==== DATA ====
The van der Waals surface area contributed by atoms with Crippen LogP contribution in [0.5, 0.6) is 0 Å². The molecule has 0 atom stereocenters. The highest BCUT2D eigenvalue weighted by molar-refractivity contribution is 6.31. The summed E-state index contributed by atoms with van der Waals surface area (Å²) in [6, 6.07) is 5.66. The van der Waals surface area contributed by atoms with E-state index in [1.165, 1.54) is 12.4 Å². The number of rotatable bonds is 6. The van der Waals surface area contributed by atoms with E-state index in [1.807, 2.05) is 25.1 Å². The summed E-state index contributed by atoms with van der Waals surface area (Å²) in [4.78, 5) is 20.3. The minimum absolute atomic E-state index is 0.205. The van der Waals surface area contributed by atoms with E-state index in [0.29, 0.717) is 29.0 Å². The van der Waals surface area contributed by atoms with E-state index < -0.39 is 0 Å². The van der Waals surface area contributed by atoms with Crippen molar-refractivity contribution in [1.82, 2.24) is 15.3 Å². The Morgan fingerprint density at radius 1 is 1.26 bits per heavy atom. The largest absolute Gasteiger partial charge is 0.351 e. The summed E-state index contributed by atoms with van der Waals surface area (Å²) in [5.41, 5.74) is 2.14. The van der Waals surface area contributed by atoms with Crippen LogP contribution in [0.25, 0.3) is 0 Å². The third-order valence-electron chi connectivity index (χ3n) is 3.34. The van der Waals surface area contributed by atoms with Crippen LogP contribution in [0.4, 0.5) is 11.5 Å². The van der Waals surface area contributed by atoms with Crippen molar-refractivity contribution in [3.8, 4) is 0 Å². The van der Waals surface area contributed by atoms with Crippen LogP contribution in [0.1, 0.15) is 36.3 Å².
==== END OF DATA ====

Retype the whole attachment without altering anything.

The van der Waals surface area contributed by atoms with Crippen LogP contribution in [0.5, 0.6) is 0 Å². The molecule has 0 atom stereocenters. The highest BCUT2D eigenvalue weighted by molar-refractivity contribution is 6.31. The summed E-state index contributed by atoms with van der Waals surface area (Å²) in [6, 6.07) is 5.66. The van der Waals surface area contributed by atoms with E-state index in [1.165, 1.54) is 12.4 Å². The number of rotatable bonds is 6. The van der Waals surface area contributed by atoms with E-state index in [1.807, 2.05) is 25.1 Å². The summed E-state index contributed by atoms with van der Waals surface area (Å²) in [4.78, 5) is 20.3. The minimum absolute atomic E-state index is 0.205. The van der Waals surface area contributed by atoms with E-state index in [0.29, 0.717) is 29.0 Å². The van der Waals surface area contributed by atoms with E-state index < -0.39 is 0 Å². The van der Waals surface area contributed by atoms with Crippen molar-refractivity contribution in [1.82, 2.24) is 15.3 Å². The Morgan fingerprint density at radius 1 is 1.26 bits per heavy atom. The largest absolute Gasteiger partial charge is 0.351 e. The summed E-state index contributed by atoms with van der Waals surface area (Å²) in [5.41, 5.74) is 2.14. The van der Waals surface area contributed by atoms with Crippen LogP contribution in [0.25, 0.3) is 0 Å². The third-order valence-electron chi connectivity index (χ3n) is 3.34. The van der Waals surface area contributed by atoms with Crippen LogP contribution in [0.4, 0.5) is 11.5 Å². The van der Waals surface area contributed by atoms with Crippen molar-refractivity contribution in [3.8, 4) is 0 Å². The van der Waals surface area contributed by atoms with Crippen LogP contribution in [0.1, 0.15) is 36.3 Å².